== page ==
When are Wine Pairings Useful?
When you think of wine pairings, you may think of hosting a wine & cheese party to impress your friends. Or maybe you think of a 5-star dinner, where the wines are chosen for you. While these are definitely appropriate occasions for wine pairings, you can utilize wine pairings more often than you think!
Pairing the right wine with the right food allows you to enjoy both the wine and that food to the fullest extent. When paired correctly, the wine should accentuate and enhance the flavors of your food—and vice-versa. So, whether you want to enjoy your dinner at your local wine bar as much as possible or find the best wine to go with that turtle cheesecake in your fridge, keep reading.
Wine Pairing 101
When pairing wine with food, you can take one of two approaches: 1. Choose your wine first and then select your food based on that choice, or 2. choose your food first and select your wine based on that food. Either way, you are going to want to choose a wine and a food item that complement each other.
Here are some guidelines to consider the next time you’re at a wine bar:
- Choose similar flavors that complement each other
- Choose similar sweetness levels—your wine should be equal to or higher in sweetness than your food
- Choose similar acidities—your food should be close to the same acidity as your wine, but never higher
- Pair wines by color—light wines pair well with light foods, just as rich-colored wines pair better with rich foods
- Choose a similar weight/texture—both foods and wines can be light, medium, or heavy-bodied
- Pair your wine based on a dish’s sauce—if there is no sauce, pair with the meat (in general, red wines go well with red meat and white wines with poultry or fish)
- Pair fatty foods with wines with a lot of tannins*
- Pair spicy foods with sweeter wines to give your taste buds some relief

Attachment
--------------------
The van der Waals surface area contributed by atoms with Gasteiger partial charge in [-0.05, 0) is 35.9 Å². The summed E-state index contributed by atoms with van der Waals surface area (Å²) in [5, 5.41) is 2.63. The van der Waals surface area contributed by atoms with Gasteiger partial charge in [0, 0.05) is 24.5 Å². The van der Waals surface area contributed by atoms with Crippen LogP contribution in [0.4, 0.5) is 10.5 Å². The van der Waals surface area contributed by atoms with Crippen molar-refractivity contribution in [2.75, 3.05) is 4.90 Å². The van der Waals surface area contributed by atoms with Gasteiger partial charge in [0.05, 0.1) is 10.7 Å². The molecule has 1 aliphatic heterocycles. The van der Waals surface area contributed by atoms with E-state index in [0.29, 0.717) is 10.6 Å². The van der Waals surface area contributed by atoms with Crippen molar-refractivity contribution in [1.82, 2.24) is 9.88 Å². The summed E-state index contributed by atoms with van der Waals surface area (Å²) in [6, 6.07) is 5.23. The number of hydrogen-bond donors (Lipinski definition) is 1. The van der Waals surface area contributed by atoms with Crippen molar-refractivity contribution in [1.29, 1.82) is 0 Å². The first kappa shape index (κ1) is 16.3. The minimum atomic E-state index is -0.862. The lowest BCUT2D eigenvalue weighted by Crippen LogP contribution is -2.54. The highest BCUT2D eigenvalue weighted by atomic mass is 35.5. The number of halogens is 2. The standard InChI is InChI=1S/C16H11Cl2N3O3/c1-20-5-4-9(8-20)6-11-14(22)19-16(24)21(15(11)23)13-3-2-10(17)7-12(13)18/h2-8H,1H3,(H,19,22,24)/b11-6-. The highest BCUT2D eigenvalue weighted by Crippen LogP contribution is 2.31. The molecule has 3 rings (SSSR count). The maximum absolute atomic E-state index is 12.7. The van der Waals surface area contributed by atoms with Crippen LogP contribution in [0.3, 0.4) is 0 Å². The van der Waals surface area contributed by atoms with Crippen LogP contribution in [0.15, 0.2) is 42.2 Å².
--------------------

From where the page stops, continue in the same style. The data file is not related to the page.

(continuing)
*Tannins come from the skin of the grape and give wine a dry and sometimes bitter taste.
And Now for the Fun Part
Now that we’ve established guidelines for pairing wines with foods, it is time to put what we’ve learned into practice. We’re going to show you how to pair different foods with some of the most popular types of wines. The next time you’re out for happy hour drinks at your favorite wine bar, you’ll be able to expertly pair your wine and tapas.
- Cabernet Sauvignon—This full-bodied, bold wine should be paired with equally bold dishes. To balance out the heavy tannins, you’ll want a dish with fat and protein. Try a hearty dish like a rack of lamb, baby back ribs, or a Prime New York steak.
- Merlot—Merlots are softer than Cabernets, with less overpowering tannins. They tend to be medium-bodied and pair well with rich sauces, Italian dishes, roasted chicken, and caramelized vegetables. Pair a glass with a dish with a hint of spice like blackened fish or an Italian staple: spaghetti and meatballs.
- Pinot Noir—Pinot noir is a very versatile wine, with different styles of the wine pairing well with a range of different foods. Most pinot noirs are light bodied, with prominent fruit flavors and warm undertones. The tannins are typically less pronounced, allowing for it to be paired with anything from cheese, to chocolate, to a hearty roasted duck. Enjoy a glass of pinot noir with Brie or goat cheese at your local wine bar or some ahi tuna.
- Chardonnay—Chardonnay is considered the most popular white wine in the United States. This has a lot to do with the versatility of the wine. Chardonnays tend to be rich and creamy, with citrus undertones. These wines pair well with fish, shellfish, risotto, creamy or buttery sauces, poultry, and tropical dishes. Pair your glass with a summer salad, chicken fettuccine, or a roasted butternut squash.
- Pinot Grigio—These wines are crisp, light-bodied, and often acidic. You may taste pear or melon undertones, and few tannins. Because of its sweetness and acidity, you can pair it with more acidic foods. Stay away from sweet dishes or red meat. Try your glass of pinot grigio with oysters, an avocado salad, or linguini & clams.
- Riesling—Rieslings are typically crisp, medium-to-full-bodied, and acidic. They’ll often boast apple or citrus undertones and may be dry or sweet, depending on the region they’re from. The wine pairs well with an Asian chicken salad, citrus shrimp, or a pork tenderloin.
Champagne & Sparkling Wines
- Champagne—Champagnes are famous for their bubbles, but they often have flavors of apple, citrus, pear, or vanilla. They can be extra dry, dry, or fairly sweet, and each pairs well with a variety of foods. Most champagnes pair well with cheeses, appetizers, poultry, and desserts. Pair your champagne with smoked salmon, strawberry cheesecake, or freshly shucked oysters.
Now that you’re an expert on wine pairings, it’s time to put your skills to the test! Stop by our wine bar at Stuft Pizza Bar & Grill for lunch, dinner, or happy hour. Click below to view our wine list for inspiration!LEARN MORE